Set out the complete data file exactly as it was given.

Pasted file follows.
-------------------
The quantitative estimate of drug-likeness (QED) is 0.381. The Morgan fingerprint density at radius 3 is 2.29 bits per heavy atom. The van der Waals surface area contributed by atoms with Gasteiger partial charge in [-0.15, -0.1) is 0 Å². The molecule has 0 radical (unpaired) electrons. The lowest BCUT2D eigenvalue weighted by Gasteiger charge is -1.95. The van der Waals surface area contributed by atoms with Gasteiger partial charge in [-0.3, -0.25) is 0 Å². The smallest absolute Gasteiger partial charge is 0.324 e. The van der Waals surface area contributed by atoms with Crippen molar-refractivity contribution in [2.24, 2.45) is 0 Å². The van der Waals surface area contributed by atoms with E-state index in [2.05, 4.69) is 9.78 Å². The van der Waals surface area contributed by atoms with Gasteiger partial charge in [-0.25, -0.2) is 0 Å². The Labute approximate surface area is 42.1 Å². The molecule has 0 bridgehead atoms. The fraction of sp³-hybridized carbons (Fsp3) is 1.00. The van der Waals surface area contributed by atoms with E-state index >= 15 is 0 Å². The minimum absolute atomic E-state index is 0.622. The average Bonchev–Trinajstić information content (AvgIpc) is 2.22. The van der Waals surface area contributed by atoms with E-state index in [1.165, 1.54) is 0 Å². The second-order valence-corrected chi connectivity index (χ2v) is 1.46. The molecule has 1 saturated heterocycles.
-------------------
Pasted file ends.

The quantitative estimate of drug-likeness (QED) is 0.381. The Morgan fingerprint density at radius 3 is 2.29 bits per heavy atom. The van der Waals surface area contributed by atoms with Gasteiger partial charge in [-0.15, -0.1) is 0 Å². The molecule has 0 radical (unpaired) electrons. The lowest BCUT2D eigenvalue weighted by Gasteiger charge is -1.95. The van der Waals surface area contributed by atoms with Gasteiger partial charge in [-0.3, -0.25) is 0 Å². The smallest absolute Gasteiger partial charge is 0.324 e. The van der Waals surface area contributed by atoms with Crippen molar-refractivity contribution in [2.24, 2.45) is 0 Å². The van der Waals surface area contributed by atoms with E-state index in [2.05, 4.69) is 9.78 Å². The van der Waals surface area contributed by atoms with Gasteiger partial charge in [-0.25, -0.2) is 0 Å². The Labute approximate surface area is 42.1 Å². The molecule has 0 bridgehead atoms. The fraction of sp³-hybridized carbons (Fsp3) is 1.00. The van der Waals surface area contributed by atoms with E-state index >= 15 is 0 Å². The minimum absolute atomic E-state index is 0.622. The average Bonchev–Trinajstić information content (AvgIpc) is 2.22. The van der Waals surface area contributed by atoms with E-state index in [1.165, 1.54) is 0 Å². The second-order valence-corrected chi connectivity index (χ2v) is 1.46. The molecule has 1 saturated heterocycles.